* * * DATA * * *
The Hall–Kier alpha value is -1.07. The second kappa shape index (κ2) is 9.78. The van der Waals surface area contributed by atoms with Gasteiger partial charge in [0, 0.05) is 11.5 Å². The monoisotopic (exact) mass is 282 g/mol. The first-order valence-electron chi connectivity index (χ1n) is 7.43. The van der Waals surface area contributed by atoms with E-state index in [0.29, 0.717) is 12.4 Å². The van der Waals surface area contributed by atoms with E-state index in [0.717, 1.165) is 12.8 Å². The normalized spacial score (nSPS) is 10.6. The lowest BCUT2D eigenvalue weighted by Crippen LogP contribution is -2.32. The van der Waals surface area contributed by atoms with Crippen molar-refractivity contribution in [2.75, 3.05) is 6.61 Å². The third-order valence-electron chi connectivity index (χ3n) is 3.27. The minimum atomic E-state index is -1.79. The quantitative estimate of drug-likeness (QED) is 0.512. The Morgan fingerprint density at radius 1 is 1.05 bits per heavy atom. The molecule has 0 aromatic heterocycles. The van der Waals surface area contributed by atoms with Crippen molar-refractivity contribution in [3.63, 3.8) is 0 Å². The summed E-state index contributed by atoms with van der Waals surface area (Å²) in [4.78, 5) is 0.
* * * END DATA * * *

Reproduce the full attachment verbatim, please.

The Hall–Kier alpha value is -1.07. The second kappa shape index (κ2) is 9.78. The van der Waals surface area contributed by atoms with Gasteiger partial charge in [0, 0.05) is 11.5 Å². The monoisotopic (exact) mass is 282 g/mol. The first-order valence-electron chi connectivity index (χ1n) is 7.43. The van der Waals surface area contributed by atoms with E-state index in [0.29, 0.717) is 12.4 Å². The van der Waals surface area contributed by atoms with E-state index in [0.717, 1.165) is 12.8 Å². The normalized spacial score (nSPS) is 10.6. The lowest BCUT2D eigenvalue weighted by Crippen LogP contribution is -2.32. The van der Waals surface area contributed by atoms with Crippen molar-refractivity contribution in [2.75, 3.05) is 6.61 Å². The third-order valence-electron chi connectivity index (χ3n) is 3.27. The minimum atomic E-state index is -1.79. The quantitative estimate of drug-likeness (QED) is 0.512. The Morgan fingerprint density at radius 1 is 1.05 bits per heavy atom. The molecule has 0 aromatic heterocycles. The van der Waals surface area contributed by atoms with Crippen molar-refractivity contribution in [3.63, 3.8) is 0 Å². The summed E-state index contributed by atoms with van der Waals surface area (Å²) in [4.78, 5) is 0.